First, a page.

When I took Fluid Dynamics, I was one of three students in the class to get an A. The other two were majoring in Civil Engineering and Petrolem Engineering—disciplines which need to have a good understanding of how fluids behave. They got a 96% and a 97% for the class.
I was an Electrical Engineering major. This was not on-subject material for me. My average for the class was 89.6%, which rounded up to 90% before being assigned the grade-letter A. I squeaked by, but an A is an A. It was a win.
To be honest, I was just trying to pass the class so I wouldn’t have to repeat it. I didn’t need to get a perfect score, just a passing score. That was the win condition I needed to satisfy.
We’re taught from a young age that we need to be perfect before we’re done. It wasn’t intentional, but it was what we were taught. Just as unintentionally, we’re teaching our kids the same thing.
“Can I go outside and play?” Not until you’ve finished your homework. That’s “finished”, as in, “100% done with it”. “Can I have some ice cream? With chocolate chips?” Not until you’ve finished your broccoli. (To be fair, we’re usually pretty quick to negotiate this down from 100% to just a bite or two.)
Work before play. Needs before wants. We budget for necessities like food, utilities, and housing before fun stuff like the latest game console, a day at the spa, or a trip to New Zealand to visit all the places they filmed The Lord of the Rings. We stay up late to get just one more thing done before we call it a night. We send the kids outside to play instead of grabbing an empty roll of wrapping paper and joining them in their swashbuckling adventures. After all, they’re done with their work and you still need to balance the checkbook.
If you’re sensing a pattern here, you’re right. As an adult, the work is never done. There will always be something else we can do.
Dogmatically postponing play until you’ve completed everything on your task list doesn’t work. You resent work because it’s keeping you from having fun and you can’t have fun because you feel guilty that you’re not working.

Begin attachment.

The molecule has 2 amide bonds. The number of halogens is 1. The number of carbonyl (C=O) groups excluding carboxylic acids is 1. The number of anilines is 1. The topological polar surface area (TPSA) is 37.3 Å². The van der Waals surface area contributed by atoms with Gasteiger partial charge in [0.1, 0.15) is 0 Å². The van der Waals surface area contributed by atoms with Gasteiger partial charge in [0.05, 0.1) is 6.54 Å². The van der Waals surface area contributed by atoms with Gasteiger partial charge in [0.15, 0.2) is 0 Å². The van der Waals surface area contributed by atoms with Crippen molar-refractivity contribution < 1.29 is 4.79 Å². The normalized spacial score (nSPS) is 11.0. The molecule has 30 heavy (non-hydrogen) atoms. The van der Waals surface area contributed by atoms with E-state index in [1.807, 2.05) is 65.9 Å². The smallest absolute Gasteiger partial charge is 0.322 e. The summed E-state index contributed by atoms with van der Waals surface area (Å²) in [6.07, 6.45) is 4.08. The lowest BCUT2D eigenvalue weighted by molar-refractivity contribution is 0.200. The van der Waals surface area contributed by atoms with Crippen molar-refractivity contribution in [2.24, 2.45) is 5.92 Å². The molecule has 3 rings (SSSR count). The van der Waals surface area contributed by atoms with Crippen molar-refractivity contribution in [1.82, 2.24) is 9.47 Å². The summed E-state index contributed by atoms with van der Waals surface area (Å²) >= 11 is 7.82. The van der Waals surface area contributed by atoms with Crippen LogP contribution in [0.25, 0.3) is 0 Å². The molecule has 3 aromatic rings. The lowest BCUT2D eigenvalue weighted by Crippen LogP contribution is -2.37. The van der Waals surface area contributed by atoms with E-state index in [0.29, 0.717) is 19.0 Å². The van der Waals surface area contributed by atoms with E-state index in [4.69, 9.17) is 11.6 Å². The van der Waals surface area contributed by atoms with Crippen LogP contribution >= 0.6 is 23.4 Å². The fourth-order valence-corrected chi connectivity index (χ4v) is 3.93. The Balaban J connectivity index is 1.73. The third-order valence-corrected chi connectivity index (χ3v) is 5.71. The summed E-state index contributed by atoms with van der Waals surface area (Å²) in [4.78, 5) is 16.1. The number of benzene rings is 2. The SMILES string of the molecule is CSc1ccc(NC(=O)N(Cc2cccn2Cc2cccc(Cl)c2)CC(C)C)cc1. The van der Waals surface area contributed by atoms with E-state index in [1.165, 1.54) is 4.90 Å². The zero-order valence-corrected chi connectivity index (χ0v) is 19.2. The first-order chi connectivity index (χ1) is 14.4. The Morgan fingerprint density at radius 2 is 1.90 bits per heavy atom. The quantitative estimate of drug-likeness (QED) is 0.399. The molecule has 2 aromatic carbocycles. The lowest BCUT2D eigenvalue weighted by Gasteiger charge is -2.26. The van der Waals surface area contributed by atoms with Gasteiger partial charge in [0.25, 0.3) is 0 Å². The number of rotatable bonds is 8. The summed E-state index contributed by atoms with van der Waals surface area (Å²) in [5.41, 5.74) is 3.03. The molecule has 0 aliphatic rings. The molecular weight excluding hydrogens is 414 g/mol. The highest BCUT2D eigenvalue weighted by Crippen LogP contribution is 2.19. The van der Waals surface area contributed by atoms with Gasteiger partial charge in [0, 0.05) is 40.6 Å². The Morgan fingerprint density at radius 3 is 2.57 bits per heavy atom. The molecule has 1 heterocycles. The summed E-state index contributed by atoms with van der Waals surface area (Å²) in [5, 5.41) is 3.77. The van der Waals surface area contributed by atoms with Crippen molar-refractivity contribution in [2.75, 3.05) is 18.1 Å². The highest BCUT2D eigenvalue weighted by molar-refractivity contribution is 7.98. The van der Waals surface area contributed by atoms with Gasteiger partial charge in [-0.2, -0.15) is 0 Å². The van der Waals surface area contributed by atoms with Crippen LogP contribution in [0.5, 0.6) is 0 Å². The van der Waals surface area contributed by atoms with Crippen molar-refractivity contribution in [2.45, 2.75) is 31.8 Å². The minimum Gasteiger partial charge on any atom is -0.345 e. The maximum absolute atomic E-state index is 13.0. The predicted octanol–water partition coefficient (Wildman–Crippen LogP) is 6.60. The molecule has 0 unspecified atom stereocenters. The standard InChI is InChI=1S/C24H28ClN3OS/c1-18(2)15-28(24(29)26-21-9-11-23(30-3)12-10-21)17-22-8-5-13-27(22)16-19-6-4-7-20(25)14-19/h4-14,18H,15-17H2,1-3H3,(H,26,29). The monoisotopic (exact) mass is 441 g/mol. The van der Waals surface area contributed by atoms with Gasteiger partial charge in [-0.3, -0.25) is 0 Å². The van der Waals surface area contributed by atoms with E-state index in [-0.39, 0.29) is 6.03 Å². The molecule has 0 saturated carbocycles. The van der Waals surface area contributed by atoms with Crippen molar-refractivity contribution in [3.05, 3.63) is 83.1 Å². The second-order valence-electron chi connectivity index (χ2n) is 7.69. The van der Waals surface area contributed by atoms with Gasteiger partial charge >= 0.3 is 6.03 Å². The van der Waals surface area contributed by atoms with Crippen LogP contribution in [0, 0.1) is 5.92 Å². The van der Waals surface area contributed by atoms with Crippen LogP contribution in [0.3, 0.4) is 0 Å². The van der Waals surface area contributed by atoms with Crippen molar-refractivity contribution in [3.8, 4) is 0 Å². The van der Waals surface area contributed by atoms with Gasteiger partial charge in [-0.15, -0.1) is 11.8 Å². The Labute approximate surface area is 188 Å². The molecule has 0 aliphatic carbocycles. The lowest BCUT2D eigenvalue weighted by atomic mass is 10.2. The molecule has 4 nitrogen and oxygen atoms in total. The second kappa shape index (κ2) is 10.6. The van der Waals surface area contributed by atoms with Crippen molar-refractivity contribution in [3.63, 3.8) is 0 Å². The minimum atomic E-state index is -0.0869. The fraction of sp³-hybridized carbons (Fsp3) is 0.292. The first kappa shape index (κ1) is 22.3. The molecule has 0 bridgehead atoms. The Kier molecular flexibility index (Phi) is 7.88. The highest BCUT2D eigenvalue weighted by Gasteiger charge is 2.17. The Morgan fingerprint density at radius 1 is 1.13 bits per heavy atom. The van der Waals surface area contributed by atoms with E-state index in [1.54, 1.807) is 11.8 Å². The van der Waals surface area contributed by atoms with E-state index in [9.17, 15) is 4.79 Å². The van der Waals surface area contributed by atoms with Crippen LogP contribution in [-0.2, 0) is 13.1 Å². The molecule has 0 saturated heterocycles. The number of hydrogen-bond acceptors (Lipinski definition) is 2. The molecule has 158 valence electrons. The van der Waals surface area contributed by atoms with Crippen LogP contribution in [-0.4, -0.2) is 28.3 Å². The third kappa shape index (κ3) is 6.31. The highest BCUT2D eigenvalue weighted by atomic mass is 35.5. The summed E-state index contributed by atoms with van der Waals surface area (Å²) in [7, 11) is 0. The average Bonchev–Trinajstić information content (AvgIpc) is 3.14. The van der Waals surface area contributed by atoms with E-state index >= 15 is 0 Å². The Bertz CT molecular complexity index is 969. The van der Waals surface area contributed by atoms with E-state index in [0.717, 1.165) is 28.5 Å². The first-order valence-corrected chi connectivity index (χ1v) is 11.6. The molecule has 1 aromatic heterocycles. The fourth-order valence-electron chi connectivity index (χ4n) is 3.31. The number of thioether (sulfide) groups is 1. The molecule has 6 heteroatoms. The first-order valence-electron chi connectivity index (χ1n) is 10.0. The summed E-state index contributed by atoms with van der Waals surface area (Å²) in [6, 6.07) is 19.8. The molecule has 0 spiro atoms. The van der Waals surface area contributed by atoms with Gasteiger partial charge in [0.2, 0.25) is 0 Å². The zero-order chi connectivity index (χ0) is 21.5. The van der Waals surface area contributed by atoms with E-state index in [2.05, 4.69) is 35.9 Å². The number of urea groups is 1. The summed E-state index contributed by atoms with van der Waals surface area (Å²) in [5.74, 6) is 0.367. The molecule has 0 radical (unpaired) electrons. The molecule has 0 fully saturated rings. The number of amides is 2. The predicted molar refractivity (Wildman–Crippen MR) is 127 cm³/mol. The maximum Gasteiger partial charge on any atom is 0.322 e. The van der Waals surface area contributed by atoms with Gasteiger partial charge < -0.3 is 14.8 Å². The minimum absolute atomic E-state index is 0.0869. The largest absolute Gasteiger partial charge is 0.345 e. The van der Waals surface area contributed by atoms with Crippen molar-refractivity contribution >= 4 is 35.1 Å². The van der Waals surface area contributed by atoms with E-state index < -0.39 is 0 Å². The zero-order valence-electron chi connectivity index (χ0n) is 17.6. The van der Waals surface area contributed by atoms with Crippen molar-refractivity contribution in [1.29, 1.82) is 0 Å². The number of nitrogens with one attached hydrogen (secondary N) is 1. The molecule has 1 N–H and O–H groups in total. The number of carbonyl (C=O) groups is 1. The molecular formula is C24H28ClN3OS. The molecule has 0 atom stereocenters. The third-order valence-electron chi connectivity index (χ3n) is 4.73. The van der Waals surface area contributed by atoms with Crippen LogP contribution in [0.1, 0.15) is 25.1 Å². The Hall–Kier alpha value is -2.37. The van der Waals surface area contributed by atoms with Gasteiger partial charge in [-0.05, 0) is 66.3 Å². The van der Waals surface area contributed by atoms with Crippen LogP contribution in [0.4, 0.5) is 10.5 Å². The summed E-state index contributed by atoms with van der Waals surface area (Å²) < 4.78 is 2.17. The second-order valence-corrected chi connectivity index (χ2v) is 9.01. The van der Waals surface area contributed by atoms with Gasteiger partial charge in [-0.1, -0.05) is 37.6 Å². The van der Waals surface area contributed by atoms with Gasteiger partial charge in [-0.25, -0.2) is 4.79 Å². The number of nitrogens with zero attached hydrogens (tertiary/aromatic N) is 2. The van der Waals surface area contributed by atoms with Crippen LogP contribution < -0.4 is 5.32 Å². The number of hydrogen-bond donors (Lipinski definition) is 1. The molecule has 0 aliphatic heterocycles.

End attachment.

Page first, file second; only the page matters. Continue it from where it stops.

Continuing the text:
Instead, you need to define a win condition for the day.
Having a productive day is not an all-or-nothing proposition. Remember the Ivy Lee method—start at the top of a prioritized list of tasks and work your way down. However far you get through that list, you spent your day working on the most important things you could have. What does it matter if it was half the list, or just the top three, or—there are days like this—you didn’t even finish the first one? Are you going to move heaven and earth in a day and pout because you didn’t move hell, too?
This is where the Ivy Lee method gives way to ABC prioritization. Your A tasks define your win condition for the day. If you can just get those tasks done and nothing else, that’s a win. If you focus on your A tasks and don’t get all the way through them but didn’t get distracted by your B and C tasks just because they were easier, that’s a win. Don’t give yourself more than three A tasks in a day; when everything’s important, nothing is.
Until you’ve finished your A tasks for the day, be intensely focused on your work. If you can’t work on your A tasks now, have a plan for when you will—schedule them.
Once you’ve achieved your win condition for the day, it’s okay to change gears a bit. You’ve still got things to do, but you can be more flexible. You’ve already won the day. Anything else you do is just gravy on the biscuit.